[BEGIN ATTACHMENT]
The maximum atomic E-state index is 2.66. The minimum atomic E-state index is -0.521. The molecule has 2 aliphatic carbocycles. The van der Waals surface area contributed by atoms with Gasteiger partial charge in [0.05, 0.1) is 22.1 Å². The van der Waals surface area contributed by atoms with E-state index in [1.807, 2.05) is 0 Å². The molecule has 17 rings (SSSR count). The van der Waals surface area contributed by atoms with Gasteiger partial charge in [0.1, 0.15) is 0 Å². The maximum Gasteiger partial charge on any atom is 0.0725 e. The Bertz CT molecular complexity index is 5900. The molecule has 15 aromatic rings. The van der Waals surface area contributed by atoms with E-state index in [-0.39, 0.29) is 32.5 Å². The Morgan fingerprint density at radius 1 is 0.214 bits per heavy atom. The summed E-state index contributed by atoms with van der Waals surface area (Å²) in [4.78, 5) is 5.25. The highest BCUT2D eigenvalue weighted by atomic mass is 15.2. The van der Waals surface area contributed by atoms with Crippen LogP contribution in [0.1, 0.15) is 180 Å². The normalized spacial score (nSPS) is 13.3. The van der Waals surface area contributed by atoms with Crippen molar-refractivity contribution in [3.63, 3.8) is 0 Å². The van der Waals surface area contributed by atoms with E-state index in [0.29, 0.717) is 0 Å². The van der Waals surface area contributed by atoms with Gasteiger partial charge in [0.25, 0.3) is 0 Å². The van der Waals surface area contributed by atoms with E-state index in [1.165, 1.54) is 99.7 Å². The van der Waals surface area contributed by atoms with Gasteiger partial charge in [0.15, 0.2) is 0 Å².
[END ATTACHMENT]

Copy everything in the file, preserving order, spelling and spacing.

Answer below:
The maximum atomic E-state index is 2.66. The minimum atomic E-state index is -0.521. The molecule has 2 aliphatic carbocycles. The van der Waals surface area contributed by atoms with Gasteiger partial charge in [0.05, 0.1) is 22.1 Å². The van der Waals surface area contributed by atoms with E-state index in [1.807, 2.05) is 0 Å². The molecule has 17 rings (SSSR count). The van der Waals surface area contributed by atoms with Gasteiger partial charge in [0.1, 0.15) is 0 Å². The maximum Gasteiger partial charge on any atom is 0.0725 e. The Bertz CT molecular complexity index is 5900. The molecule has 15 aromatic rings. The van der Waals surface area contributed by atoms with E-state index in [-0.39, 0.29) is 32.5 Å². The Morgan fingerprint density at radius 1 is 0.214 bits per heavy atom. The summed E-state index contributed by atoms with van der Waals surface area (Å²) in [4.78, 5) is 5.25. The highest BCUT2D eigenvalue weighted by atomic mass is 15.2. The van der Waals surface area contributed by atoms with Crippen LogP contribution in [0.1, 0.15) is 180 Å². The normalized spacial score (nSPS) is 13.3. The van der Waals surface area contributed by atoms with Crippen molar-refractivity contribution in [3.63, 3.8) is 0 Å². The van der Waals surface area contributed by atoms with E-state index in [0.29, 0.717) is 0 Å². The van der Waals surface area contributed by atoms with Gasteiger partial charge in [0.25, 0.3) is 0 Å². The van der Waals surface area contributed by atoms with E-state index in [1.165, 1.54) is 99.7 Å². The van der Waals surface area contributed by atoms with Gasteiger partial charge in [0.15, 0.2) is 0 Å².